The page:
# Calculus made easy exercise question Exercise 5 Question 10.

A body moves in such a way that the spaces described in the time $t$ from starting is given by $s = t^n$ ,where $n$ is a constant.

1. Find the value of $n$ when the velocity is doubled from the $5^{th}$ to the $10^{th}$ second

2. find it also when the velocity is numerically equal to the acceleration at the end of the 10th second.

How do I find answer to this question?
This is an exercise question in Calculus made easy. Do I need to know logarithms to find the answer? v=dS/dt = nt^(n-1) a = dV/dt = n(n-1)*t^(n-2). I wasn't able to understand what to do with these though.The answers are n=2 and n =11 respectively.When I tried to approach the question I was stuck on solving for X in exponent.

• Spaces described? What does that mean? May 21, 2015 at 16:07
• What is it that you doubt? May 21, 2015 at 16:17
• @ThomasAndrews I am not sure, most probably the space covered by the body.
– Prnv
May 21, 2015 at 16:21
• @WillO I want to know how to approach this question.
– Prnv
May 21, 2015 at 16:21
• @Math: A good first step might be to find out what the question means. May 21, 2015 at 16:24

Interpreting "spaces" to mean distance, we have that velocity is how much the distance changes in a given time. Therefore, we need to differentiate $s$ with respect to $t$. Therefore,

\begin{align} \frac{ds}{dt}=nt^{n-1}\,. \end{align}

Calling this result, $v(t)$, we want to find the value of $n$ if we know

\begin{align} \frac{v(10)}{v(5)}=2\,. \end{align}

Then,

\begin{align} 2&=\frac{v(10)}{v(5)}=\frac{n10^{n-1}}{n5^{n-1}}=\frac{10^{n-1}}{5^{n-1}}\\&=\frac{10^n10^{-1}}{5^n5^{-1}}=\frac{10^{-1}}{5^{-1}}\times\frac{10^n}{5^n}=\frac{\frac{1}{10}}{\frac{1}{5}}\times\left(\frac{10}{5}\right)^n=\frac{5}{10}\left(\frac{10}{5}\right)^n\\&=\frac{1}{2}\left(\frac{10}{5}\right)^n\,. \end{align}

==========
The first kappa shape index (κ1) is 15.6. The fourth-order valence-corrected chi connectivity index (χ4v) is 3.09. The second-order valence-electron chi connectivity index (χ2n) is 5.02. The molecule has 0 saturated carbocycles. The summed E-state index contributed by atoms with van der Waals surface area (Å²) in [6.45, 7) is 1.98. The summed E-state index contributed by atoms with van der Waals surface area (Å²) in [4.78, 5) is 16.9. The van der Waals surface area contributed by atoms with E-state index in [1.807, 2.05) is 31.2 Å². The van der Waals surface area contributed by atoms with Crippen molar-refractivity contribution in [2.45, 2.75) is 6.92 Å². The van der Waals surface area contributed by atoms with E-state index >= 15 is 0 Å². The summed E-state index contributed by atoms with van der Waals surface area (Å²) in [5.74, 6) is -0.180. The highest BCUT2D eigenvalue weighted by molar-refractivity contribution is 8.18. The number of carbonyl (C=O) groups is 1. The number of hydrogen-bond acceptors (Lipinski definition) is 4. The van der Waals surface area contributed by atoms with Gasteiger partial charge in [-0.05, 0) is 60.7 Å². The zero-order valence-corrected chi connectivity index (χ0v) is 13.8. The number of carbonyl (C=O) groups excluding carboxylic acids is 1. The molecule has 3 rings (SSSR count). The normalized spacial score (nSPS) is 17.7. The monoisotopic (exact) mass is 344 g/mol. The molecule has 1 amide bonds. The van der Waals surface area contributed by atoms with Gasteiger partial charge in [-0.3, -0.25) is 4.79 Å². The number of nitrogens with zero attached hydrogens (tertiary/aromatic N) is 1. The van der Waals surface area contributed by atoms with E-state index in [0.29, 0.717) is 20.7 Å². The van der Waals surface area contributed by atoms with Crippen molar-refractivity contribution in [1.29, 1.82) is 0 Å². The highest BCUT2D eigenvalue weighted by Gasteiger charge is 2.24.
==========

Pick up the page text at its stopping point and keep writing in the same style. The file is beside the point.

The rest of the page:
As a result, we have

\begin{align} 2=\frac{1}{2}2^n\,. \end{align}

This gives us

\begin{align} 4=2^n. \end{align}

The question now becomes: "What power of $2$ gives us $4$?" You can use logarithms if you want, or you might remember that the answer is $n=2$.

To find the acceleration, we differentiate the velocity, \begin{align} \frac{ds}{dt}=nt^{n-1}\,, \end{align} with respect to $t$. The process is similar, but now you set the first and second derivatives equal to each other (with $t=10$) and solve for $n$. What I believe you'll find is that $10^n$ will cancel, so you shouldn't need any logarithms to solve.

• Thanks, How did 10^(n-1)/5 ^(n-1) turn to 1/2 * (10/5)^n though?
– Prnv
May 21, 2015 at 16:37
• @Math I added an extra line in the third set of equations. I hope it clarifies things. I essentially broke up the $\frac{10^{n-1}}{5^{n-1}}$ and simplified. May 21, 2015 at 16:43
• Thanks for the extra steps,I tried this with the second sub question as well and it worked :)
– Prnv
May 21, 2015 at 17:03
• Great! Glad I could help. May 21, 2015 at 17:08